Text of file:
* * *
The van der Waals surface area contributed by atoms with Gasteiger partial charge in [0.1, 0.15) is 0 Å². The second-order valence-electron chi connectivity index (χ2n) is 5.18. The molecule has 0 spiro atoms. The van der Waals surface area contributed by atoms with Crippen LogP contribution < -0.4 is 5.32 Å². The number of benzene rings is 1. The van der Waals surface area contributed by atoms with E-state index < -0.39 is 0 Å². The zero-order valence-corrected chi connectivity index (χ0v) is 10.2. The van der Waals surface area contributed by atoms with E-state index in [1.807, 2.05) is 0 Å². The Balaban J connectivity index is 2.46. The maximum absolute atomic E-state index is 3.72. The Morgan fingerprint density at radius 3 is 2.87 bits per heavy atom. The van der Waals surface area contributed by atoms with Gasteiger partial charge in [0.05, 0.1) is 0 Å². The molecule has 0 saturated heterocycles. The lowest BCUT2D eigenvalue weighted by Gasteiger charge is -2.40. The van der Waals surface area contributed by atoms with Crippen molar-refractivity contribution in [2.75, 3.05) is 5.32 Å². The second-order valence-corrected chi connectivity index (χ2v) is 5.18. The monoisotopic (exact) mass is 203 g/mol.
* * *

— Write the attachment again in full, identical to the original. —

The van der Waals surface area contributed by atoms with Gasteiger partial charge in [0.1, 0.15) is 0 Å². The second-order valence-electron chi connectivity index (χ2n) is 5.18. The molecule has 0 spiro atoms. The van der Waals surface area contributed by atoms with Crippen LogP contribution < -0.4 is 5.32 Å². The number of benzene rings is 1. The van der Waals surface area contributed by atoms with E-state index < -0.39 is 0 Å². The zero-order valence-corrected chi connectivity index (χ0v) is 10.2. The van der Waals surface area contributed by atoms with E-state index in [1.807, 2.05) is 0 Å². The Balaban J connectivity index is 2.46. The maximum absolute atomic E-state index is 3.72. The Morgan fingerprint density at radius 3 is 2.87 bits per heavy atom. The van der Waals surface area contributed by atoms with Gasteiger partial charge in [0.05, 0.1) is 0 Å². The molecule has 0 saturated heterocycles. The lowest BCUT2D eigenvalue weighted by Gasteiger charge is -2.40. The van der Waals surface area contributed by atoms with Crippen molar-refractivity contribution in [2.75, 3.05) is 5.32 Å². The second-order valence-corrected chi connectivity index (χ2v) is 5.18. The monoisotopic (exact) mass is 203 g/mol.